“Body Options Revised”: From Cyborg Enhancement to Sensitive Entanglement
In the mid-1980s, Donna J. Haraway introduced the cyborg, describing her as a girl who doesn’t want to become a woman. The “Cyborg Manifesto” was written for a new technological period at the end of the twentieth century, where Haraway anticipated the digitalization of our society, human companionship with nonhuman species, and a porous and unstable distinction between humans, machines, and animals. But the “Manifesto” also was written against a modernist and partly feminist understanding of a clear cut between nature and culture. Instead, Haraway coined the neologism “natureculture” to underpin the openness of the body towards its environment.
The last two decades of the twentieth century were dominated by extensive discussions focusing on the body: poststructuralist body debates such as Judith Butler’s “Bodies that Matter” (1993), Orlan’s spectacular body operation performances, Stelarc’s body enhancement actions with a third techno ear, cyberfeminist viral bodies fighting the brainworm in the net, transhumanist visions of the body as technologically upgradable. At the beginning of the twenty-first century, the definition of the body turned towards a general understanding of its material entanglement and material response-ability for the world humans and nonhumans live in and with. “Embedded,” “embodied,” and “situatedness” have become the new buzzwords to analyze and theorize the situation of today’s sensitive and sensible bodies (with their viral, neural, and technical vulnerabilities).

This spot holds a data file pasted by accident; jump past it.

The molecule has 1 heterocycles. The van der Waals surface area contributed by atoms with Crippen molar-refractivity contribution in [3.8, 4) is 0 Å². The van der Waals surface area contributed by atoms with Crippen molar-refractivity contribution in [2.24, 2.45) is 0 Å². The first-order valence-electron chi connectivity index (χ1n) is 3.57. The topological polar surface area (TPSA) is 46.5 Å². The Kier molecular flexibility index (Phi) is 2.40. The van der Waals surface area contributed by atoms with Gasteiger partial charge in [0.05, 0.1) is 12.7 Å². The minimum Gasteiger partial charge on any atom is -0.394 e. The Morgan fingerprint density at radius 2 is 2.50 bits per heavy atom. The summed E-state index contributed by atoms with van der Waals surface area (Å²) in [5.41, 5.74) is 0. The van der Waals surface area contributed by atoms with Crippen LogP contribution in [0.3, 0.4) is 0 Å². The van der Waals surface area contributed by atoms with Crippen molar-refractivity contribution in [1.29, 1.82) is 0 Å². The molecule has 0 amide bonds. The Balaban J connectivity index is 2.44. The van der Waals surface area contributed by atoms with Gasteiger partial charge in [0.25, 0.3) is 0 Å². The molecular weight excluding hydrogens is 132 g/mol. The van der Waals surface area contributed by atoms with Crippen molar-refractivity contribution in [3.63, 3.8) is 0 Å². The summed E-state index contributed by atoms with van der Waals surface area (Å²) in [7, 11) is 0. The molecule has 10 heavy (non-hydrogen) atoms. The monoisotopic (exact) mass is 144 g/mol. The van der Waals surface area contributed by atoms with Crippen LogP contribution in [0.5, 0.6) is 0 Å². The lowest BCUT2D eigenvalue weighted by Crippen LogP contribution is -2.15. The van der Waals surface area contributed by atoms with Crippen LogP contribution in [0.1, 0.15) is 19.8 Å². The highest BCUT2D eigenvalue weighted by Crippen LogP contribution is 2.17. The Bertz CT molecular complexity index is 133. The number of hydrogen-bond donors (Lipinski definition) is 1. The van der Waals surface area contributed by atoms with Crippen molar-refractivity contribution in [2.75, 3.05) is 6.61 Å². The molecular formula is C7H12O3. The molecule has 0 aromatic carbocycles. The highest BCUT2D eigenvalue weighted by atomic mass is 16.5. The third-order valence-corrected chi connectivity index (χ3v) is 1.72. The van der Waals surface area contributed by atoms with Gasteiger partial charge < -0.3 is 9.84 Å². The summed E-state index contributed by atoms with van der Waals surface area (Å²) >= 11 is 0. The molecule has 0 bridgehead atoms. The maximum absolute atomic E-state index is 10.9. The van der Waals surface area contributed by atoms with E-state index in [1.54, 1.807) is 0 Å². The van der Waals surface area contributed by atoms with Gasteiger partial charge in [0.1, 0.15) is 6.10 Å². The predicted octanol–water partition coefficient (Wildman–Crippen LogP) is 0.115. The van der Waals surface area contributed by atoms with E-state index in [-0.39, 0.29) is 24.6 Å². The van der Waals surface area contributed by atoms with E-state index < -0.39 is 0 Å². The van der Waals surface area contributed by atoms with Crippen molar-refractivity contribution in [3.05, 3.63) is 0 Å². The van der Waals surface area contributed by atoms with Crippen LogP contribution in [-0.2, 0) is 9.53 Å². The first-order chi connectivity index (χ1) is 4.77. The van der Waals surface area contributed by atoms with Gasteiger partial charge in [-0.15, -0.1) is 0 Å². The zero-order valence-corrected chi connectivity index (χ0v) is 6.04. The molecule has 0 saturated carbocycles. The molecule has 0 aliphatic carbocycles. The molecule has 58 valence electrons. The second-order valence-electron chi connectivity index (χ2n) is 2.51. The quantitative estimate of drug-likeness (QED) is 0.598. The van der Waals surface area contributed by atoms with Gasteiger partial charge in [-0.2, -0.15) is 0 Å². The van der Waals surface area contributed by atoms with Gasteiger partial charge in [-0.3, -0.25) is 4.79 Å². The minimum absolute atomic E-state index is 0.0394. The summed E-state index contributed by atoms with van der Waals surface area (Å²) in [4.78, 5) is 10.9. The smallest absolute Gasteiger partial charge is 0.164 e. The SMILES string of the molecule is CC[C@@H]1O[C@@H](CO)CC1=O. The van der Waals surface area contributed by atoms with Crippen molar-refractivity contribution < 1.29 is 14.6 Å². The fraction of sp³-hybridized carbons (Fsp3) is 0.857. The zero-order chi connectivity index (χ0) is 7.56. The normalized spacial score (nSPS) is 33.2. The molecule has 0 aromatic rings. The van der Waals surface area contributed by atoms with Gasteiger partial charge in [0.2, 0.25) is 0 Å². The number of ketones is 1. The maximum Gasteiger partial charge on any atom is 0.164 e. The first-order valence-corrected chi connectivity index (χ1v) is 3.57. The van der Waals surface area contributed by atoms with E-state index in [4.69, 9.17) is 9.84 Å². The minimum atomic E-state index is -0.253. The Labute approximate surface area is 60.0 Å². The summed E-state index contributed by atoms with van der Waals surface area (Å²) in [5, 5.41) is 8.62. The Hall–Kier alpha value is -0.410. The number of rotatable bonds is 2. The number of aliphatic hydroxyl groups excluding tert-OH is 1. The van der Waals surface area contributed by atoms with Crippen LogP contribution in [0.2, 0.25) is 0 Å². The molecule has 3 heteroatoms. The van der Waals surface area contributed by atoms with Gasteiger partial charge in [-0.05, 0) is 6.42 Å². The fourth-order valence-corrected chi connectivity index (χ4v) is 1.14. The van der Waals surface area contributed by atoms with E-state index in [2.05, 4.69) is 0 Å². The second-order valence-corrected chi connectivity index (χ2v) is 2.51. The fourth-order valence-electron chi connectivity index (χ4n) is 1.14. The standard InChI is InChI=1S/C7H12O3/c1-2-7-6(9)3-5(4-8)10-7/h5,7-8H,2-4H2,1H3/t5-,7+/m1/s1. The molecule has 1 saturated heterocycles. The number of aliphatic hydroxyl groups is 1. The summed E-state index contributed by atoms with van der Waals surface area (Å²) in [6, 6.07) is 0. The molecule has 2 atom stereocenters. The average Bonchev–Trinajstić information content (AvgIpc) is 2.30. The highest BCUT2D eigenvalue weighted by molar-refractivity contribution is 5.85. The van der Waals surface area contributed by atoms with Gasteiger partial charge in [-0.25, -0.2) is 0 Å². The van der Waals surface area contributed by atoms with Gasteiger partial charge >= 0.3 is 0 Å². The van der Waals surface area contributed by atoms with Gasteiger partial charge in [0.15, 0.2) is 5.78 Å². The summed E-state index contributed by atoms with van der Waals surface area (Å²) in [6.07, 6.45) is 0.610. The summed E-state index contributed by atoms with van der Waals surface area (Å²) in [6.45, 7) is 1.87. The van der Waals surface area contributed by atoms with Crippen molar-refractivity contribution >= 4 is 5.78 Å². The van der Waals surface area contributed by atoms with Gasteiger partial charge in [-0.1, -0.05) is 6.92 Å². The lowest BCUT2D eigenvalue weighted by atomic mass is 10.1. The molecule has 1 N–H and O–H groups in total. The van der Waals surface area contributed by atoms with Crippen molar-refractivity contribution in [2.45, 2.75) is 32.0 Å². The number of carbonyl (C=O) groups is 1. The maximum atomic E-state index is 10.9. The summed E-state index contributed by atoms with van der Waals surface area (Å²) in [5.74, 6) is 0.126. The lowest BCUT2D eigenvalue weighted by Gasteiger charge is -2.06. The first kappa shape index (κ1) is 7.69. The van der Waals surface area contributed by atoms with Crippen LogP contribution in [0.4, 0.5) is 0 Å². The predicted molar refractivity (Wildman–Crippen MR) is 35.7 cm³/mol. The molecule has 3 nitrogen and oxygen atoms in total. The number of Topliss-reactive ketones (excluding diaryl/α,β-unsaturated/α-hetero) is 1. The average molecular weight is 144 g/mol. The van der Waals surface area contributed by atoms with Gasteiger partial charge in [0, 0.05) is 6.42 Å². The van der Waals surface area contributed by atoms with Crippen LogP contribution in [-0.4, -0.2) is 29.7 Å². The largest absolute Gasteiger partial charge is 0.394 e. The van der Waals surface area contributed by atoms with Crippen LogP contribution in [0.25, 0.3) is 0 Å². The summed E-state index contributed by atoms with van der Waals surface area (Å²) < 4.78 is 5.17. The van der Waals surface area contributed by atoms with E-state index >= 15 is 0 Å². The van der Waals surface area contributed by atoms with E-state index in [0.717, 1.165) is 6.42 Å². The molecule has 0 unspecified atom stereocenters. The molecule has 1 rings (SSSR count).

About Marie-Luise Angerer
Marie-Luise Angerer is Professor of Media Studies/European Media Studies, a joint program of the University of Potsdam and the University of Applied Sciences of Potsdam. She is Acting Director of the Brandenburg Center of Media Studies (ZeM) and the spokesperson of the graduate program “Sensing: The Knowledge of Sensitive Media.” She was a guest professor at the University of Arts in Berlin (1997) and at the Central European University in Budapest (1998), Professor of Media and Gender Studies at the Ruhr-University of Bochum (1999-2000), and Professor of Media and Cultural Studies/Gender Studies at the Art Academy of Media, Cologne (2000–15). Her current research focuses on the definition of an affective-digital nonconscious and the restructuring of society through sensor technologies.